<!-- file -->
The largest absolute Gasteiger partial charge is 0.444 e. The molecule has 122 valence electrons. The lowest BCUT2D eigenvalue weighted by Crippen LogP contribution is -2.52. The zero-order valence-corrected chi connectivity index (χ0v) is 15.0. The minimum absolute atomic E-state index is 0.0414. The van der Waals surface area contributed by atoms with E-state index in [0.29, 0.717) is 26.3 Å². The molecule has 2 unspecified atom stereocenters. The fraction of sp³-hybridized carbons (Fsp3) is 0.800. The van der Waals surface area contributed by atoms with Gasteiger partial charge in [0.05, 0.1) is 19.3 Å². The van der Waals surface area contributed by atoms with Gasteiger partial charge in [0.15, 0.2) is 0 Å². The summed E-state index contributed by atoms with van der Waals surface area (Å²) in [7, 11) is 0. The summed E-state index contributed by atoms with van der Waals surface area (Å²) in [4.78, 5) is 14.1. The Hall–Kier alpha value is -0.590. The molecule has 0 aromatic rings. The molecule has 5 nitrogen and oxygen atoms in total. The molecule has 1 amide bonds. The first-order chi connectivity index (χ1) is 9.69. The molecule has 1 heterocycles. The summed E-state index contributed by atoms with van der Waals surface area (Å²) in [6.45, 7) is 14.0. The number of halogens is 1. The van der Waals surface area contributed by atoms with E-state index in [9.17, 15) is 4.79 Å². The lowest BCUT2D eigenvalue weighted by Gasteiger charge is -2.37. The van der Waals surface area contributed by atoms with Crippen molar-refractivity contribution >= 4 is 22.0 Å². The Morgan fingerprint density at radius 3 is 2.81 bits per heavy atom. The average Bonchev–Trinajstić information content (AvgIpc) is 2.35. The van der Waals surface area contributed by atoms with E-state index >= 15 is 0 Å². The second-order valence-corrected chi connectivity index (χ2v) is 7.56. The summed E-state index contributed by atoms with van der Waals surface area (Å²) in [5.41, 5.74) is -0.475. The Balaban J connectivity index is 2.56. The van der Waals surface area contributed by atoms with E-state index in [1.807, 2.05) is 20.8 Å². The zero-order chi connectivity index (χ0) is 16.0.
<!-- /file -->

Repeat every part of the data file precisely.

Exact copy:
The largest absolute Gasteiger partial charge is 0.444 e. The molecule has 122 valence electrons. The lowest BCUT2D eigenvalue weighted by Crippen LogP contribution is -2.52. The zero-order valence-corrected chi connectivity index (χ0v) is 15.0. The minimum absolute atomic E-state index is 0.0414. The van der Waals surface area contributed by atoms with E-state index in [0.29, 0.717) is 26.3 Å². The molecule has 2 unspecified atom stereocenters. The fraction of sp³-hybridized carbons (Fsp3) is 0.800. The van der Waals surface area contributed by atoms with Gasteiger partial charge in [0.05, 0.1) is 19.3 Å². The van der Waals surface area contributed by atoms with Gasteiger partial charge in [0.15, 0.2) is 0 Å². The summed E-state index contributed by atoms with van der Waals surface area (Å²) in [7, 11) is 0. The summed E-state index contributed by atoms with van der Waals surface area (Å²) in [4.78, 5) is 14.1. The Hall–Kier alpha value is -0.590. The molecule has 0 aromatic rings. The molecule has 5 nitrogen and oxygen atoms in total. The molecule has 1 amide bonds. The first-order chi connectivity index (χ1) is 9.69. The molecule has 1 heterocycles. The summed E-state index contributed by atoms with van der Waals surface area (Å²) in [6.45, 7) is 14.0. The number of halogens is 1. The van der Waals surface area contributed by atoms with E-state index in [9.17, 15) is 4.79 Å². The lowest BCUT2D eigenvalue weighted by Gasteiger charge is -2.37. The van der Waals surface area contributed by atoms with Crippen molar-refractivity contribution >= 4 is 22.0 Å². The Morgan fingerprint density at radius 3 is 2.81 bits per heavy atom. The average Bonchev–Trinajstić information content (AvgIpc) is 2.35. The van der Waals surface area contributed by atoms with E-state index >= 15 is 0 Å². The second-order valence-corrected chi connectivity index (χ2v) is 7.56. The summed E-state index contributed by atoms with van der Waals surface area (Å²) in [5.41, 5.74) is -0.475. The Balaban J connectivity index is 2.56. The van der Waals surface area contributed by atoms with E-state index in [1.807, 2.05) is 20.8 Å². The zero-order chi connectivity index (χ0) is 16.0.